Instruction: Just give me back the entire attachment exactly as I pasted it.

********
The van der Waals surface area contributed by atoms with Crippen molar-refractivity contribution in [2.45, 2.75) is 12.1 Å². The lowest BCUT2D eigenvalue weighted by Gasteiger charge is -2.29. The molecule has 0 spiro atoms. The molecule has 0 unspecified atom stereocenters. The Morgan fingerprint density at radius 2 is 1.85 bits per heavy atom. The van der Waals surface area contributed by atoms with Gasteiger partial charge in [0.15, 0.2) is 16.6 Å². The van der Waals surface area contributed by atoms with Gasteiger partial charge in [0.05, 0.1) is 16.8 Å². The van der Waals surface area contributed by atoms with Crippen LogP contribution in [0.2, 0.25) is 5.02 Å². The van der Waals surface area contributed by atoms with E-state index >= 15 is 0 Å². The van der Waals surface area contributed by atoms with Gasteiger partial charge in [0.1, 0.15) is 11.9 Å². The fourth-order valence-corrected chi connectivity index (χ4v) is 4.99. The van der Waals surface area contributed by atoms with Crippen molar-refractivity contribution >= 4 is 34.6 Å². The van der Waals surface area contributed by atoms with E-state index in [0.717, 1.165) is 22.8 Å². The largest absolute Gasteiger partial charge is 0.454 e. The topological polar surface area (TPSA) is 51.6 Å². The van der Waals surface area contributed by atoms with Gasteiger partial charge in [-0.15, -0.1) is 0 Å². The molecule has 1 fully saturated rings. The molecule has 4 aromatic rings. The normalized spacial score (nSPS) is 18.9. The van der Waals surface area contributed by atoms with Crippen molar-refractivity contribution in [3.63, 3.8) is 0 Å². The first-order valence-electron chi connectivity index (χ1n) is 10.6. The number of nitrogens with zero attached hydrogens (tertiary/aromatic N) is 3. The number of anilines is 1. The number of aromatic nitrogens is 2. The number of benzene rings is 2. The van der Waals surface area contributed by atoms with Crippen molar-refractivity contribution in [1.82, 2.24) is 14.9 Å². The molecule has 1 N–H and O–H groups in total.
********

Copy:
The van der Waals surface area contributed by atoms with Crippen molar-refractivity contribution in [2.45, 2.75) is 12.1 Å². The lowest BCUT2D eigenvalue weighted by Gasteiger charge is -2.29. The molecule has 0 spiro atoms. The molecule has 0 unspecified atom stereocenters. The Morgan fingerprint density at radius 2 is 1.85 bits per heavy atom. The van der Waals surface area contributed by atoms with Gasteiger partial charge in [0.15, 0.2) is 16.6 Å². The van der Waals surface area contributed by atoms with Gasteiger partial charge in [0.05, 0.1) is 16.8 Å². The van der Waals surface area contributed by atoms with Crippen LogP contribution in [0.2, 0.25) is 5.02 Å². The van der Waals surface area contributed by atoms with E-state index >= 15 is 0 Å². The van der Waals surface area contributed by atoms with Gasteiger partial charge in [0.1, 0.15) is 11.9 Å². The fourth-order valence-corrected chi connectivity index (χ4v) is 4.99. The van der Waals surface area contributed by atoms with Crippen molar-refractivity contribution >= 4 is 34.6 Å². The van der Waals surface area contributed by atoms with E-state index in [0.717, 1.165) is 22.8 Å². The largest absolute Gasteiger partial charge is 0.454 e. The topological polar surface area (TPSA) is 51.6 Å². The van der Waals surface area contributed by atoms with Gasteiger partial charge in [-0.15, -0.1) is 0 Å². The molecule has 1 fully saturated rings. The molecule has 4 aromatic rings. The normalized spacial score (nSPS) is 18.9. The van der Waals surface area contributed by atoms with Crippen molar-refractivity contribution in [3.63, 3.8) is 0 Å². The first-order valence-electron chi connectivity index (χ1n) is 10.6. The number of nitrogens with zero attached hydrogens (tertiary/aromatic N) is 3. The number of anilines is 1. The number of aromatic nitrogens is 2. The number of benzene rings is 2. The van der Waals surface area contributed by atoms with Crippen molar-refractivity contribution in [1.82, 2.24) is 14.9 Å². The molecule has 1 N–H and O–H groups in total.